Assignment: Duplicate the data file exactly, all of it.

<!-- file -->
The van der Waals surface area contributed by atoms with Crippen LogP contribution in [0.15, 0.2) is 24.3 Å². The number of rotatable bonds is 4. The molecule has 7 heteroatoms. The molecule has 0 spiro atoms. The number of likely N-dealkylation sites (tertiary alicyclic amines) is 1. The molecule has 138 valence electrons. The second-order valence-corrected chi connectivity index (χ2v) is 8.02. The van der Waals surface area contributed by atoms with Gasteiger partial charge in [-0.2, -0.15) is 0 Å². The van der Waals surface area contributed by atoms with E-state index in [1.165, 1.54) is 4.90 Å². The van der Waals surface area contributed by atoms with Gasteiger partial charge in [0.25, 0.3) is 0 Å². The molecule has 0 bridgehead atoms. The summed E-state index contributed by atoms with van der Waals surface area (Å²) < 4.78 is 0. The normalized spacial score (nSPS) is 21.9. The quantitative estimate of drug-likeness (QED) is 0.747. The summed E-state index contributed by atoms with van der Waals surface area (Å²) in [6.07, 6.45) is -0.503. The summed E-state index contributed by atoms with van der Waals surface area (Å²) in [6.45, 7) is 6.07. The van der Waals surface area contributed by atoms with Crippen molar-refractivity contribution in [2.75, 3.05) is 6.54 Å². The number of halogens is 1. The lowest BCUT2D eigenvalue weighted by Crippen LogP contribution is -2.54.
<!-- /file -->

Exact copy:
The van der Waals surface area contributed by atoms with Crippen LogP contribution in [0.15, 0.2) is 24.3 Å². The number of rotatable bonds is 4. The molecule has 7 heteroatoms. The molecule has 0 spiro atoms. The number of likely N-dealkylation sites (tertiary alicyclic amines) is 1. The molecule has 138 valence electrons. The second-order valence-corrected chi connectivity index (χ2v) is 8.02. The van der Waals surface area contributed by atoms with Gasteiger partial charge in [-0.2, -0.15) is 0 Å². The van der Waals surface area contributed by atoms with E-state index in [1.165, 1.54) is 4.90 Å². The van der Waals surface area contributed by atoms with Gasteiger partial charge in [0.25, 0.3) is 0 Å². The molecule has 0 bridgehead atoms. The summed E-state index contributed by atoms with van der Waals surface area (Å²) < 4.78 is 0. The normalized spacial score (nSPS) is 21.9. The quantitative estimate of drug-likeness (QED) is 0.747. The summed E-state index contributed by atoms with van der Waals surface area (Å²) in [6.07, 6.45) is -0.503. The summed E-state index contributed by atoms with van der Waals surface area (Å²) in [6.45, 7) is 6.07. The van der Waals surface area contributed by atoms with Crippen molar-refractivity contribution in [2.75, 3.05) is 6.54 Å². The number of halogens is 1. The lowest BCUT2D eigenvalue weighted by Crippen LogP contribution is -2.54.